### Abstract

We study the gravitational collapse of a rotating supermassive star by means of a (3 + 1) hydrodynamic simulation in a post-Newtonian approximation of general relativity. This problem is particularly challenging because of the vast dynamic range in space that must be covered in the course of collapse. We evolve a uniformly rotating supermassive star from the onset of radial instability at R_{p}/M = 411, where R_{p} is the proper polar radius of the star and M is the total mass-energy, to the point at which the post-Newtonian approximation breaks down. We introduce a scale factor and a "comoving" coordinate to handle the large variation in radius during the collapse (8 ≲ R_{p}/M_{0} ≲ 411, where M _{0} is the rest mass) and focus on the central core of the supermassive star. Since T/W, the ratio of the rotational kinetic energy to the gravitational binding energy, is nearly proportional to 1/R_{p} for an n = 3 polytropic star throughout the collapse, the imploding star may ultimately exceed the critical value of T/ W for dynamic instability to bar-mode formation. Analytic estimates suggest that this should occur near R_{p}/M ∼ 12, at which point T/W ∼ 0.27. For stars rotating uniformly at the onset of collapse, however, we do not find any unstable growth of bars prior to the termination of our simulation at R_{p}/M _{0} ∼ 8. We do find that the collapse is likely to form a supermassive black hole coherently, with almost all of the matter falling into the hole, leaving very little ejected matter to form a disk. In the absence of nonaxisymmetric bar formation, the collapse of a uniformly rotating supermassive star does not lead to appreciable quasi-periodic gravitational wave emission by the time our integrations terminate. The coherent nature of the implosion, however, suggests that rotating supermassive star collapse will be a promising source of gravitational wave bursts. We also expect that, following black hole formation, long-wavelength quasi-periodic waves will result from quasi-normal ringing. These waves may be detectable by the Laser Interferometer Space Antenna.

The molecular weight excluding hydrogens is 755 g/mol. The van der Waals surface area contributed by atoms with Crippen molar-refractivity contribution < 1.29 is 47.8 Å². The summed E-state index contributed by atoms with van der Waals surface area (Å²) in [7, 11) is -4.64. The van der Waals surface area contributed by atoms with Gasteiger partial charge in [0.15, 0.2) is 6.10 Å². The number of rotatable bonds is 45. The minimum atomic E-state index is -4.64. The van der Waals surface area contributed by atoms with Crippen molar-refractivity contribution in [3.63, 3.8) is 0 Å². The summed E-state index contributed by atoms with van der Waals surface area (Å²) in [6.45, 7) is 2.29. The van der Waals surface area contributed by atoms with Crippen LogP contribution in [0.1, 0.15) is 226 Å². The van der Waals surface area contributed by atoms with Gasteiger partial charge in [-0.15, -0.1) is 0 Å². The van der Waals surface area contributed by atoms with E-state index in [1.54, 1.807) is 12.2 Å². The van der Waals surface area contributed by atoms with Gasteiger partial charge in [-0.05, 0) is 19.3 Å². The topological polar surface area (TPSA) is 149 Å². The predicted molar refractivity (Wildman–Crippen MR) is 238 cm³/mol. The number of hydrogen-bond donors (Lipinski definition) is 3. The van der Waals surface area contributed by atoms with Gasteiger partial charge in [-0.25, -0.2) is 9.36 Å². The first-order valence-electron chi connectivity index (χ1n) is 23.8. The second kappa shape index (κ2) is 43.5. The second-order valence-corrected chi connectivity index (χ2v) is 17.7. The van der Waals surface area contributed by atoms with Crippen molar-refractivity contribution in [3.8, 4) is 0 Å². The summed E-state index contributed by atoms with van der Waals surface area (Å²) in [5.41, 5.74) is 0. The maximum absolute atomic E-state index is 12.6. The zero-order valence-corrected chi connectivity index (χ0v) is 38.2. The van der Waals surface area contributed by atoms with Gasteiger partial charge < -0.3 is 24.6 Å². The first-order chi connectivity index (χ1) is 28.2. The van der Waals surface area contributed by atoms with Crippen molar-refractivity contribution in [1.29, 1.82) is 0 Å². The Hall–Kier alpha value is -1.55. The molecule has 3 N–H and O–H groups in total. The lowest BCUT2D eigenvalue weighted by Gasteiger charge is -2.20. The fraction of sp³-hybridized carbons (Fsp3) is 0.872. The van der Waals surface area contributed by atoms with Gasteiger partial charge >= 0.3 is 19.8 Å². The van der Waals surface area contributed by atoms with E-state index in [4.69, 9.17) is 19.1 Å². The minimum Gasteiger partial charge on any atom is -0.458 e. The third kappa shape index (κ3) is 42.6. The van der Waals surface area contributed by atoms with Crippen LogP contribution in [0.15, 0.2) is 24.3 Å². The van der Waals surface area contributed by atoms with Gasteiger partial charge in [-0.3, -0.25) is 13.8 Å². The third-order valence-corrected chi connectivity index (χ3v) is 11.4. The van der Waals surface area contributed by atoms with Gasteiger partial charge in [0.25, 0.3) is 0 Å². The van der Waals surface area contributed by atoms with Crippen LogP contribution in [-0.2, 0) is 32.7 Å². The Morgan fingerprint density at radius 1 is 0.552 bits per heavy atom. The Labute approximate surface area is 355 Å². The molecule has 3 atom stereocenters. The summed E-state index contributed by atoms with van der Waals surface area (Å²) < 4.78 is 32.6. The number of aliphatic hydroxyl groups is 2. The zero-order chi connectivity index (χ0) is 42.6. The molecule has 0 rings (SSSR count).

Original language | English |
---|---|

Pages (from-to) | 349-361 |

Number of pages | 13 |

Journal | Astrophysical Journal |

Volume | 569 |

Issue number | 1 I |

DOIs | |

Publication status | Published - 2002 Apr 10 |

Externally published | Yes |

### Fingerprint

### Keywords

- Gravitation
- Gravitational waves
- Hydrodynamics
- Instabilities
- Relativity
- Stars: rotation

### ASJC Scopus subject areas

- Space and Planetary Science

### Cite this

*Astrophysical Journal*,

*569*(1 I), 349-361. https://doi.org/10.1086/339268

**Collapse of a rotating supermassive star to a supermassive black hole : Post-Newtonian simulations.** / Saijo, Motoyuki; Baumgarte, Thomas W.; Shapiro, Stuart L.; Shibata, Masaru.

Research output: Contribution to journal › Article

*Astrophysical Journal*, vol. 569, no. 1 I, pp. 349-361. https://doi.org/10.1086/339268

}

TY - JOUR

T1 - Collapse of a rotating supermassive star to a supermassive black hole

T2 - Post-Newtonian simulations

AU - Saijo, Motoyuki

AU - Baumgarte, Thomas W.

AU - Shapiro, Stuart L.

AU - Shibata, Masaru

PY - 2002/4/10

Y1 - 2002/4/10